If not Romney, who?
By Alan Caruba
web posted November 14, 2011
Generally overlooked in the midst of the many debates and the usual competition between Republican candidates for the Party's nomination is the fact that a rather impressive number have thrown their hats in the ring. It is testimony to the health, depth, and diversity of the Party. Compare that with the Democratic Party's lone candidate, a President already ceded the title of worst ever.
As campaigns proceed toward the on-rushing primaries, Republicans are increasingly focused beyond the usual circus atmosphere, including the latest problems encountered by Herman Cain and Rick Perry's gaffs. Selecting the GOP candidate has now reached the critical stage.
That is why a lengthy editorial in a recent Wall Street Journal is noteworthy. "Romney's Fiscal Awakening" was a thorough analysis of a November 4th Romney speech on the subject of reversing the nation's economic problems. The Journal said "his remarks deserve more attention than they've received as a guide to how he might govern."
Romney has run a smart campaign to this point, not attacking the other candidates and waiting for them to exhaust themselves while he maintained a fairly constant 25% of support to this point. Unlike the boxer who spends all his energy in the first or third round, Romney has tended to the grassroots kind of effort necessary to succeed in the early primaries.
He's been here before--losing the nomination to John McCain the last time and it is likely that many Republicans have some very serious regrets about that. He learned from that effort, probably in the same way Ronald Reagan did when he challenged Gerald Ford for the nomination. McCain was an updated version of Bob Dole, the kind of GOP candidate who gets the nod because he was judged to have earned it even if he couldn't campaign is way out of a paper bag.
Increasingly, Republicans are asking themselves, "If not Romney, who?"
While many believe that almost any GOP candidate could beat Obama that kind of optimism is unwise because an incumbent president has a lot of resources to draw on between now and Election Day. That said, Republicans have seen their own incumbents, George H.W. Bush and the aforementioned Gerald Ford defeated.
On Saturday, November 12th, Rasmussen Reports reviewed the week's polling results. "Poll after poll shows former Massachusetts Governor Mitt Romney to be the Republican presidential contender voters are most comfortable with and the GOP hopeful who continues to run most competitively with President Obama. But that's not enough for a lot of Republican voters."
"Just this past week, new surveying found that Romney is the GOP candidate viewed most favorably by all voters. This parallels other recent findings that voters see Romney as the GOP hopeful most qualified to be president and the candidate for the White House closest to the mainstream in a group that includes Obama."
I would recommend reading Mitt Romney: An Inside Look at the Man and His Politics by R. B. Scott (Lyons Press) because it is not an authorized biographical profile, the author has excellent journalistic credentials, and he provides useful insights regarding the Mormon Church you are not likely to read elsewhere.
I have concluded that Romney's religion is not going to play that much of a role in the forthcoming election. Consider that he won the governorship of Massachusetts, one of the most liberal states and a Democratic stronghold. Romney knows how to win elections.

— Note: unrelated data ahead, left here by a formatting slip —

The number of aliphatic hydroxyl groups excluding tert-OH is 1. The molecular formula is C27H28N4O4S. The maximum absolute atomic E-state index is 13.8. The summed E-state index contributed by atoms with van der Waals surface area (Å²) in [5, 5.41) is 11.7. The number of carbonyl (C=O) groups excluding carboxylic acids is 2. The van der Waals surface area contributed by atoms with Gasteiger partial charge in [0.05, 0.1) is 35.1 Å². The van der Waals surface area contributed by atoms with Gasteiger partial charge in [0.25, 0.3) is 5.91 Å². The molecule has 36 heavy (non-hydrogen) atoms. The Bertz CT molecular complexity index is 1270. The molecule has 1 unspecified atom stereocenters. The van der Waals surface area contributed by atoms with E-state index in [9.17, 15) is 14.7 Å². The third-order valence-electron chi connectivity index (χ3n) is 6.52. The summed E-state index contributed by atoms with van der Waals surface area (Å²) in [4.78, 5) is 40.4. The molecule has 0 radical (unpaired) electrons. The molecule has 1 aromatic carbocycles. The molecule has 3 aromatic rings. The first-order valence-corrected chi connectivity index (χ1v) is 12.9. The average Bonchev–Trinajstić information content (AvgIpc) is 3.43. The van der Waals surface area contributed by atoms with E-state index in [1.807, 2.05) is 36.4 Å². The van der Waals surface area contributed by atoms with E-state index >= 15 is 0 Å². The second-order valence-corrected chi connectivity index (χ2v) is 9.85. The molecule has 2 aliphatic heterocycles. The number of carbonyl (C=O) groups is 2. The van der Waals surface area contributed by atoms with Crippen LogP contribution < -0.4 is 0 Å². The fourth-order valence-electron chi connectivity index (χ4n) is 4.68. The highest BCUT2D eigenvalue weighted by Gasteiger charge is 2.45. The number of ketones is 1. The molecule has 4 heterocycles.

In saying that, I am also saying he is a very skilled politician. In addition, he has also a proven record in the world of business and finance. These are two elements that are going to be vital to his election in 2012. Yes, I think he will get the GOP nomination. Yes, I would vote for him.
The highest hurdle Romney must overcome is his reputation as a "flip-flopper." There is no question that he has changed his views over the years on many topics, but that can be easily countered by merely listing the many times that Obama has done the same or, in his case, voted "present."
Whether it's been about abortion and choice, stem cell research, gun control, immigration, or taxes, Romney has been on one side of the issue or the other over the years. What is called "flip-flopping" can also been seen as a process of growth, of examining his positions on these issues and—yes—changing them.
Here's where Romney's religion really plays a role. The Mormon Church, in which he has been an active leader, is famous for its moral code. They don't drink. They don't smoke. And they have positions on major moral issues that are not dissimilar from the Roman Catholic Church.
As R.B. Scott says in his book, Mormons have values that include "veneration for the experience, wisdom, and caution of the elderly; respect for the talents and pragmatism of skilled tradesmen; honor and gratitude for those who perform heavy labor; deep admiration for poets, musicians, writers, entertainers, and athletes; and veneration for religious, academic, and secular achievements."
Romney has diverged from the church's positions on occasion, but Mormons also hold to a fundamental tenet, the doctrine of free agency. "Regardless of existing laws, faithful Mormons had the obligation to make moral judgments for themselves", says Scott. Romney has done that.
Romney has been the clear winner of the recent debates. Rick Perry was the biggest loser and the rest of the candidates increasingly look like window dressing.
Romney has been successful at almost everything he has ever put his hand to. He is the right man at the right time to defeat Barack Hussein Obama in 2012.
Alan Caruba writes a daily post at http://factsnotfantasy.blogspot.com. An author, business and science writer, he is the founder of The National Anxiety Center. © Alan Caruba, 2011
Send a link to this story
Send a link to this story
Get weekly updates about new issues